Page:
Aug 27, 2020

What’s involved in taking a loved one out of aged care?

The Covid-19 disaster sweeping through aged care has no doubt prompted plenty of family and friends to plan a ‘rescue’ mission for their loved one from a facility.

Even before an alarming number of elderly Australians started contracting and or dying from the disease, families were starting to work through the process that could be involved.

Aged care is not a prison, so the reality is you can take someone home anytime – forever – provided you had what you needed to look after them.

Residents have always been entitled to 52 annual social leave days; meaning they can spend nights away with family or friends while still keeping their subsidised place in aged care.

In the current environment that ability to move freely between a facility and a family home is more complicated due to strict isolation requirements in many jurisdictions.

In July the Government introduced a new temporary emergency leave provision which allows permanent aged care residents to take up to eight weeks leave, in addition to their social leave, from an aged care facility during an emergency situation. 

Clearly the pandemic is such a situation – as are natural or other disasters and epidemics.

Emergency leave is available from   April 1, 2020 to  September 30, 2020.

According to the Department of Health, as at August 24, 16 residential aged care clients have taken emergency leave and referred for services within the community.

The decision about whether to move someone out of aged care home is never an easy one and there are a couple of key things to consider under the new provisions.

There is the cost of care. As well as the ongoing fees currently being charged by the facility, there are potentially additional ones for care at home.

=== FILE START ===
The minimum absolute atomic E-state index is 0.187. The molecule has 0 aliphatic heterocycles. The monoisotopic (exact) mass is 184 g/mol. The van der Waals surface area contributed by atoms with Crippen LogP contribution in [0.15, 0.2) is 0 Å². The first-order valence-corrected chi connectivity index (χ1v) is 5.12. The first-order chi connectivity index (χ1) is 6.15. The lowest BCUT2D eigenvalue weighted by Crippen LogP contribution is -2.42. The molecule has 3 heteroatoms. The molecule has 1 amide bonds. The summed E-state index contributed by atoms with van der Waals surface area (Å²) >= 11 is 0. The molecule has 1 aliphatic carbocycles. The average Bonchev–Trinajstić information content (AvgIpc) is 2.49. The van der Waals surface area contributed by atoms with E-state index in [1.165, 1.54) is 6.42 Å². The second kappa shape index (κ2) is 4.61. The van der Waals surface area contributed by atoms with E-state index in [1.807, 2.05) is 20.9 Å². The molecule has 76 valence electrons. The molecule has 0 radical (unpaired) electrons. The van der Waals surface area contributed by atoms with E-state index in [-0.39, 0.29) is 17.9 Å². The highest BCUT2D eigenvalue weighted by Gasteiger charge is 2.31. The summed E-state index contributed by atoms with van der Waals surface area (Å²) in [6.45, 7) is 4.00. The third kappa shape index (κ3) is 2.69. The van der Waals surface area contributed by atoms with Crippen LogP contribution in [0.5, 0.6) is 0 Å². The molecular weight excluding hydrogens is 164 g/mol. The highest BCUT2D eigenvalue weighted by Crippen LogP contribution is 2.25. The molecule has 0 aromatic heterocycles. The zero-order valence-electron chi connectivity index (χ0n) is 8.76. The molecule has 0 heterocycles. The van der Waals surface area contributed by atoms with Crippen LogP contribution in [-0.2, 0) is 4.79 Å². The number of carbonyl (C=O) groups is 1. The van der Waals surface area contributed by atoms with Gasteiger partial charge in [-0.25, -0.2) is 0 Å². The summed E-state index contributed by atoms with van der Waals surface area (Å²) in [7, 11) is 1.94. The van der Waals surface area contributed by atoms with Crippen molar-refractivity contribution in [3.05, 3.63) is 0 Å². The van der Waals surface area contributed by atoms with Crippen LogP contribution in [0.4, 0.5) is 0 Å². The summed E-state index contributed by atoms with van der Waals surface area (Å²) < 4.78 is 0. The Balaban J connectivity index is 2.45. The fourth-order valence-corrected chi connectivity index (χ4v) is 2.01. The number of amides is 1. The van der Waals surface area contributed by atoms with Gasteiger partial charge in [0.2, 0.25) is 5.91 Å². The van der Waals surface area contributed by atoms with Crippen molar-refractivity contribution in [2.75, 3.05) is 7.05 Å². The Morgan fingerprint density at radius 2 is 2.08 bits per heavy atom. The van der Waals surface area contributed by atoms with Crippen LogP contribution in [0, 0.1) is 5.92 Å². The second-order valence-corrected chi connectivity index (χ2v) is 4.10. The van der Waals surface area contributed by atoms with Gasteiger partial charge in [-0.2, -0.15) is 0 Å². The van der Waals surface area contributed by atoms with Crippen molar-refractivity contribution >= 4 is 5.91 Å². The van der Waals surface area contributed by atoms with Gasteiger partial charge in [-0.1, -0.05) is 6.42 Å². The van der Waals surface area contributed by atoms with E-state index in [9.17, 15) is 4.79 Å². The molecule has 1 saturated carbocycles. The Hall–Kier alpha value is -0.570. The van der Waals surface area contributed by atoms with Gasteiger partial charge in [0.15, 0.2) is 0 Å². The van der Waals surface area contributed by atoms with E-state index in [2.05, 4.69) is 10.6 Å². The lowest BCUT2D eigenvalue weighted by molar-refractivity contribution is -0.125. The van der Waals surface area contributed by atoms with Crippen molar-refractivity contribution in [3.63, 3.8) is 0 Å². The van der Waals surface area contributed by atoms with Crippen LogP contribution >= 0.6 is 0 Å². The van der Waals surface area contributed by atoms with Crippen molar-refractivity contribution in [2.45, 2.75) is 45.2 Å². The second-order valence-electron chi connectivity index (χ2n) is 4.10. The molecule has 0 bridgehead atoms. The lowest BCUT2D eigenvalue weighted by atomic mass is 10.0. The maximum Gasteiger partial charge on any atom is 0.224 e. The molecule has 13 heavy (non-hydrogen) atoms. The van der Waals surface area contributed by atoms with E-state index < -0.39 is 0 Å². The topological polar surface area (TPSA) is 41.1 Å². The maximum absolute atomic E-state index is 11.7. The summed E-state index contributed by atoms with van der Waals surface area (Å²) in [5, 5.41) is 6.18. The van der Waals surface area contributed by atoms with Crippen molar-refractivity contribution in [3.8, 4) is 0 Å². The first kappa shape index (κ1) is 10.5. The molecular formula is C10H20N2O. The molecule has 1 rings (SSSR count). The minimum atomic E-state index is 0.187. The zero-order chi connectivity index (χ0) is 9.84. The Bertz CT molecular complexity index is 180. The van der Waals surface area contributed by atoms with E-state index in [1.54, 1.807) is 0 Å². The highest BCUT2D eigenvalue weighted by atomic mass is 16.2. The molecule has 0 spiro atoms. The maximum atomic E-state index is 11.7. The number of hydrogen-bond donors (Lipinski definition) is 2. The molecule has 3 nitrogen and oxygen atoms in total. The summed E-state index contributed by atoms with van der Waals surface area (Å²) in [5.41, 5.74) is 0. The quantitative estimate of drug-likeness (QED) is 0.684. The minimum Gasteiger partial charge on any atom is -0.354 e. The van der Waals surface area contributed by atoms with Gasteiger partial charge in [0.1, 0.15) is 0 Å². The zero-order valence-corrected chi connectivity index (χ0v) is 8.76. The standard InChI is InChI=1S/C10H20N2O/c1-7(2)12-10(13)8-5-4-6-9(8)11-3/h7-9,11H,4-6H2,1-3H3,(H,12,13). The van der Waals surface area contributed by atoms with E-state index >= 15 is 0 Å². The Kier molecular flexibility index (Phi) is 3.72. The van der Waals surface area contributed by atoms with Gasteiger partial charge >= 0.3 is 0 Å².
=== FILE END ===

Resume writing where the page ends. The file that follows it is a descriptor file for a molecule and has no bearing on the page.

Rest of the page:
Whatever fees you are currently paying in aged care will continue to be charged whether you are on emergency or social leave. 

These include the basic daily fee (currently $52.25 a day), the means tested care fee (dependent on your income and assets but capped at about $28,000 a year) and if applicable, the daily accommodation payment and extra services fee.

If you were quick to move and take social leave when the pandemic struck in March, then any leave taken after April 1 could be counted as emergency leave and the facility should make the necessary adjustments.

The emergency leave period ends on  September 30 2020. After this date, all residents will have a full 52 day social leave balance for the 2020-21 financial year.

The emergency also opened the door to extra financial support for residents going to live with family to get help – the highest amount being the equivalent to a level four home care package or about $52,000 a year before costs  – with no further assessments needed. 

This top level or Tier 1 support is available to residents in a facility impacted by an outbreak of Covid-19 who take emergency leave either voluntarily or out of necessity. 

Older Persons Advocacy Network is assisting people with any temporary shift home, including pulling together a specialist team to support people with such a transition.